Activate Health Provider Connections to Prevent Human Trafficking | $name

A ribbon in blue - color representing human trafficking awareness month.

Activate Health Provider Connections to Prevent Human Trafficking

Thu, Jan 25, 2024  -  Comments (0)  -   Posted by Jodi Mitchell

January is Human Trafficking Prevention Month, and this year’s theme – Activate Connections to Prevent Human Trafficking – recognizes the importance of partnerships and collaboration. Human trafficking cannot be prevented by any one individual, community, organization, or government. To improve the lives of those we serve, we must activate connections throughout the systems that impact individual, family, community, and societal health and well-being.


According to the Ohio Office of Criminal Justice Services, in 2021, they identified more than 1,500 people who have experienced human trafficking. Human trafficking is a major public health problem. Survivors of trafficking experience a wide array of physical health issues resulting from inadequate nutrition, poor sanitation, physical and sexual assaults, inhumane living conditions, poor personal hygiene, and lack of access to health services. Healthcare providers play a critical role in responding to the injuries and intersectional trauma experienced by human trafficking and exploitation. Because healthcare providers may be at the frontline to meet trafficked individuals while they are trafficked, healthcare systems have an opportunity to promote and protect the health and safety of survivors.  A trauma-informed approach in caring for survivors is vital.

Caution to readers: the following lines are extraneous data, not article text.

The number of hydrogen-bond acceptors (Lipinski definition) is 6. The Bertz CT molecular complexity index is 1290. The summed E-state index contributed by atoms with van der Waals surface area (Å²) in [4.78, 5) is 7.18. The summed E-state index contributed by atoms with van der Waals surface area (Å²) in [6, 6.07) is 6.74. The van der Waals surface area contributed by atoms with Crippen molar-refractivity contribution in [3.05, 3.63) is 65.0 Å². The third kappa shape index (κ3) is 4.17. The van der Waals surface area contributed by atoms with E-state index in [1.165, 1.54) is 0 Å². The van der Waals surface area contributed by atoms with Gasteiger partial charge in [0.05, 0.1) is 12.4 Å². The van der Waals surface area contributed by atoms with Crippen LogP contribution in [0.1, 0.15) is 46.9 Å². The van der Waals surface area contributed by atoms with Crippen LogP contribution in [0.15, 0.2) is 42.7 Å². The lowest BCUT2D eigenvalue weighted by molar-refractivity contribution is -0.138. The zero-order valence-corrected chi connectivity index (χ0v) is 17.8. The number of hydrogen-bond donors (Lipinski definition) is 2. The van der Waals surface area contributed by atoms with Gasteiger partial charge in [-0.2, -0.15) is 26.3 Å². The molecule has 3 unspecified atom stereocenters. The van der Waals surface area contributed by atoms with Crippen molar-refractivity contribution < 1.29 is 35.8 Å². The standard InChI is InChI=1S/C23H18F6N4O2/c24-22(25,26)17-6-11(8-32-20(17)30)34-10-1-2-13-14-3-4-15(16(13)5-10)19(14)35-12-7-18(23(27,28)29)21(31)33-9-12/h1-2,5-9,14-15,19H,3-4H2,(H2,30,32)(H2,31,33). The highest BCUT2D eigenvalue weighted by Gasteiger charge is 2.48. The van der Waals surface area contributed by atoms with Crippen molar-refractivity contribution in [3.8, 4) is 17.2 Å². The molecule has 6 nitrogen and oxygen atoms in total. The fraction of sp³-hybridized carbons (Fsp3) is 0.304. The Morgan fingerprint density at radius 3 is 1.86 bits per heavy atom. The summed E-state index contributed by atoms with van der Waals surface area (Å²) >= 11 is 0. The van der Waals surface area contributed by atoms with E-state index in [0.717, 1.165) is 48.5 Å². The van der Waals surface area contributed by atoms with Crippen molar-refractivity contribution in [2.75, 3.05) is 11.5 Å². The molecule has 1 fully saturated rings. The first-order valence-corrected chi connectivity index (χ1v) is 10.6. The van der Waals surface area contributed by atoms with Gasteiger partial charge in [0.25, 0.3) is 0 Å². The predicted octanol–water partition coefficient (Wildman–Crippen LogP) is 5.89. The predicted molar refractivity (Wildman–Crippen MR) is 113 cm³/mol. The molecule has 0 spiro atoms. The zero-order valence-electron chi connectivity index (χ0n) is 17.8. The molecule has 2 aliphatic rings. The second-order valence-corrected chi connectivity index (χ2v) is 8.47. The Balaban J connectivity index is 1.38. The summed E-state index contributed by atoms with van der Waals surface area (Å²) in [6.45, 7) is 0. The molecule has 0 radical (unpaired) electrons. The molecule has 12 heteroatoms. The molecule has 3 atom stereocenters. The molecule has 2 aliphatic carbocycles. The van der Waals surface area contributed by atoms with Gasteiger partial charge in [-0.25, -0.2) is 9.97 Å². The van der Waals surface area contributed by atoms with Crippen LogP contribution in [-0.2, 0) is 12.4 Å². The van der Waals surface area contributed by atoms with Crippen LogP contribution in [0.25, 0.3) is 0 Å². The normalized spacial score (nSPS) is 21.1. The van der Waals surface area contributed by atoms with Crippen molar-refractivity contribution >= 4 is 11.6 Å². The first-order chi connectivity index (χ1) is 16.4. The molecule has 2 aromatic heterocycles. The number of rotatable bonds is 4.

The Northeast Ohio Hospital Opioid Consortium hosted a forum last August featuring experts from MetroHealth who shared insights on the intersection between human trafficking and substance use disorders (SUD) as well as ways to identify victims and intervene. This training on how to identify and advocate for people who are experiencing human trafficking is still available for viewing on The Center for Health Affairs’ YouTube Channel



MetroHealth, a member of the Northeast Ohio Hospital Opioid Consortium, developed the Sexual Assault Nurse Examiner (SANE) program to help train employees to recognize possible human trafficking and safely intervene. The effort has been effective. Within the first six months of instituting the training, 15 trafficked individuals have been identified by MetroHealth caregivers and connected with help. This effort is being expanded in community outreach initiatives aimed at educating salon owners, stylists, cosmetology students, estheticians, tattoo artists and fitness professionals to recognize flags, including certain behaviors and physical markings like as bruises, abrasions or unusual tattoos and learn what to do if they suspect someone is being abused or controlled.  


Unmet mental health needs may increase the risk of human trafficking, and trauma from trafficking victimization contributes to a wide range of adverse mental or behavioral health conditions. The consequences of trafficking can be long-lasting, impacting the individual and their interpersonal relationships and potentially resulting in intergenerational cycles of victimization.


Learn more about human trafficking and how you can help:

Posted in Population Health

Leave a Comment

Your email address will not be published..... *Required fields.  

Tag Cloud